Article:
Today we welcome author Anna Banks, whose upcoming Of Poseidon has already swept away many readers. We are delighted to have Anna here to talk about love and dating outside of a post-apocalyptic world.
When I was pondering ideas for this guest post, my initial thought was to dissect the whole love-at-first-sight-in-YA thing. I even looked up the definition of love. According to Dictionary.com love is: A profoundly tender, passionate affection for one another.
Which made me giggle (snort obnoxiously). As with all official definitions, it felt stuffy and generic and lacking all the stolen glances, inside jokes, whipped cream and awkward moments that really encompass the true meaning of love.
So I did what any self-respecting person would do: I consulted Twitter. I took a Twitter poll, asking my participants to answer whether or not they believed in love at first sight. A whopping 90% responded that they did not (shocker).
Then I asked them to define love. I got a bunch of whimsical answers, some mushy stuff, some wildly inappropriate stuff, and some stuff I think is better suited to stay between them and their psychiatrist. I did not get the Dictionary.com definition. I did notice, though, that no one said:
“Surviving the Hunger Games together.”
“Escaping the Reestablishment together.”
“Surviving Topside together.”
Now, I’m one of those people who doesn’t subscribe to the insta-love catalogue, which is why I really enjoyed books like The Hunger Games, Shatter Me, and Enclave. Even Cinder, a sci-fi re-telling of Cinderella, managed to slow-cook the love, to really develop it, instead of offering us a barely-microwaved romance up front. I bought into the romance in each of these books, believed in the sustainability of their love. It was the real dill, pickle.
So, if we took the formula for love in all these books and stuck it in a blender with the Dictionary.com definition, we get this: “A profoundly tender, passionate affection for one another that develops during and/or after surviving the apocalypse together.”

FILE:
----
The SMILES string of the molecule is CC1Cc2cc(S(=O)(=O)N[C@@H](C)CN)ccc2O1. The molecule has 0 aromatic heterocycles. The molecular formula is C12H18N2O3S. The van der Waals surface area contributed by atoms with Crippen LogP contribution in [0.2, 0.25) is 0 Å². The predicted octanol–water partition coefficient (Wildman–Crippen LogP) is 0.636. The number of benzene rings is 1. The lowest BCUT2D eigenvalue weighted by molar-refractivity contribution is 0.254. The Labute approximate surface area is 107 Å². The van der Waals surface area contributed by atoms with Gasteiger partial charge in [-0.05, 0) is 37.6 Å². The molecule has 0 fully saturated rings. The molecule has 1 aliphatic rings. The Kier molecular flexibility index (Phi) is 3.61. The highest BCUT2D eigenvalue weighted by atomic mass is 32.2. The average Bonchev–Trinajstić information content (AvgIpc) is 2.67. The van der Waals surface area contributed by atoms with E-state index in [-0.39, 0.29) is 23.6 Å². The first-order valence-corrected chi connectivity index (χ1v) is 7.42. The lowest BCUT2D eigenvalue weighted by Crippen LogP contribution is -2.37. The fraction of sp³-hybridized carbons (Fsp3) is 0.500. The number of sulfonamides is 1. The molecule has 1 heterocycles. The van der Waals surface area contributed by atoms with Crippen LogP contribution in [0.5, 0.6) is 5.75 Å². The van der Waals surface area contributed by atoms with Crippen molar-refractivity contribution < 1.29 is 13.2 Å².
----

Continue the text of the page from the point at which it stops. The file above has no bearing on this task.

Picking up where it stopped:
Which sucks for us, because the next apocalypse isn’t scheduled until ________________.
But that’s not right either, is it? I mean, there’s got to be a balance somewhere, right? Not insta-love, but not always life or death situations, either. So, how do we arrive at love in real life? What do normal people do?
Well, as far as I can tell, they date. We date. Our friends, neighbors and frenemies date. Your post man? He probably dated his high school sweetheart. The young clerk at the grocery store? She’s probably got a hot date after work. That kid walking down the street with dirty hair, a t-shirt bearing the “SPAM” logo, and an iPod that could not possibly be playing a tune that actually matches his awkward stride? Yep. He’s got a girlfriend, too.
As a writer of young adult fiction, I’ve had to come up with some original ideas for dating. If you Google ideas for first dates, you get a bunch of bland gruel, like going to the movies, going skating, bowling, and rock-climbing (Seriously? Rock climbing is fun???) The only suggestion I could really get behind is going paintballing. That would make for a great character dissection in a YA novel, don’t you think? I mean, you can learn a lot about someone when they’re hunting you down with a paintball gun in “good fun.” The expression, “It’s all fun and games until someone _________” comes to mind, doesn’t it?
For instance, girls, does he want to win so badly that he doesn’t give you a chance? Or does he think you’re incapable of beating him for reals and thus gives you a pity victory?
And guys, does she want to prove herself to you so badly that she’d take the ever-illegal, ever-painful shot to the crotch to get that small advantage of your limping the rest of the game?
But I digress. The point is, dating is conducive to falling in love, yes?
But the thing about the main characters—Galen and Emma—in my YA debut, Of Poseidon, is that they’re not allowed to fall in love. Not if Galen wants to save his kingdom. Yet, they’re forced to go on dates. Fake ones, unimaginative ones. Ones where they upchuck.
But then they accidentally go on a real one. One that makes the fake ones cry like wittle babies. One that no one has ever been on—at least, not for a hundred years. And one that seals both their fates.
Friends, there are many paths that lead to love, in real life and in fiction. Sometimes the paths are shorter (insta-love) and sometimes the paths are longer, full of thorn bushes, snakes, mud-holes and possibly zombies (apocalypse). And then there’s the more obvious route, the one most people take (dating).
Is one way better than the others? How do you prefer your romance in real life? How do you prefer it in fiction? You tell me.
Editor’s note: For more about Anna Banks’s Of Poseidon, read an excerpt of Chapters 1-2!
Anna Banks grew up in a small town called Niceville (yes, really). She now lives in Crestview, Florida, with her husband and their daughter. This is her debut novel.